, McGuireWoods, Morgan Lewis & Bockius and Morrison & Foerster have been named to Donald Trump’s transition team at the US Department of Justice.
The team, which will oversee hiring and policy at the DOJ as the President-elect transitions into office, was announced Friday and expanded yesterday, two reports from The National Law Journal
On Friday, Kirland & Ellis partner Brian Benczkowski and Jones Day partner Gregory Katsas and associate James Burnham were revealed to be part of the team. Yesterday, McGuireWoods partner J. Patrick Rowan, Morgan Lewis & Bockius partner Ronald Tenpas and Morrison & Foerster partner Jessie Liu were also named to the team.
Benczkowski, who specialises in litigation and white-collar defence, previously worked for Sen. Jeff Sessions, Trump’s pick for US Attorney-General, on the Senate Judiciary Committee leading the Republican staff. He also has experience as chief of staff for the Office of the Attorney-General and the Office of the Deputy Attorney-General.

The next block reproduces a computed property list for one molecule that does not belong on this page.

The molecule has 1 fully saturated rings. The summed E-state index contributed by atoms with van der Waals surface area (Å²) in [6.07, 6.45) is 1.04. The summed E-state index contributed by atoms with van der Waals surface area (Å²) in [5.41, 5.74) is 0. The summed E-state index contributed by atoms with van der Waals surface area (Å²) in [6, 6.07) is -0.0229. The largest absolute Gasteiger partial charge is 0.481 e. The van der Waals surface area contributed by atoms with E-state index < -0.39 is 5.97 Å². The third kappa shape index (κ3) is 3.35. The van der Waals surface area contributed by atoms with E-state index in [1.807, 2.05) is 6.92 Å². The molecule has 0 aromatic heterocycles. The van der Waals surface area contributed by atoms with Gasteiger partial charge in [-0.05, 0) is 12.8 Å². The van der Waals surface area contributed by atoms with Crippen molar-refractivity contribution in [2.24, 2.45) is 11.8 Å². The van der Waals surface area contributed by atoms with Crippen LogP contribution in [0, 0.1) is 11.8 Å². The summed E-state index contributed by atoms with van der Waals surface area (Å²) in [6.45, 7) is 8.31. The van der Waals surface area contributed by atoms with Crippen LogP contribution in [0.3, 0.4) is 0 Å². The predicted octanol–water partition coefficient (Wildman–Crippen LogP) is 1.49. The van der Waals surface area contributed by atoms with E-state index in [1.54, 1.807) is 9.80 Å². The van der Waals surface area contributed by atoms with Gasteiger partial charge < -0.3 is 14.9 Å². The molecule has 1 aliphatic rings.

Katsas, who served in the DOJ for the entire George W. Bush administration, was formerly the Civil Division chief and also served as acting associate attorney-general. He and Burnham are also partners with Donald McGahn II who’s now the general counsel for the transition team, The National Law Journal
Meanwhile, Rowan, also a white-collar defence specialist, is the former head of the DOJ’s National Security Division. He was also a federal prosecutor in the U.S. attorney's office in Washington for more than a decade before moving to Main Justice in 2003.
Tenpas, who also specialises in white-collar defence, was the U.S. attorney for the Southern District of Illinois and a federal prosecutor in Maryland and Florida before overseeing the DOJ’s Environment and Natural Resources Division.
Liu, another white-collar defence specialist, was deputy assistant attorney-general in the Civil Rights Division, deputy chief of staff in the National Security Division and counsel to the deputy attorney-general before leading the DOJ’s National Security and Civil Rights divisions.
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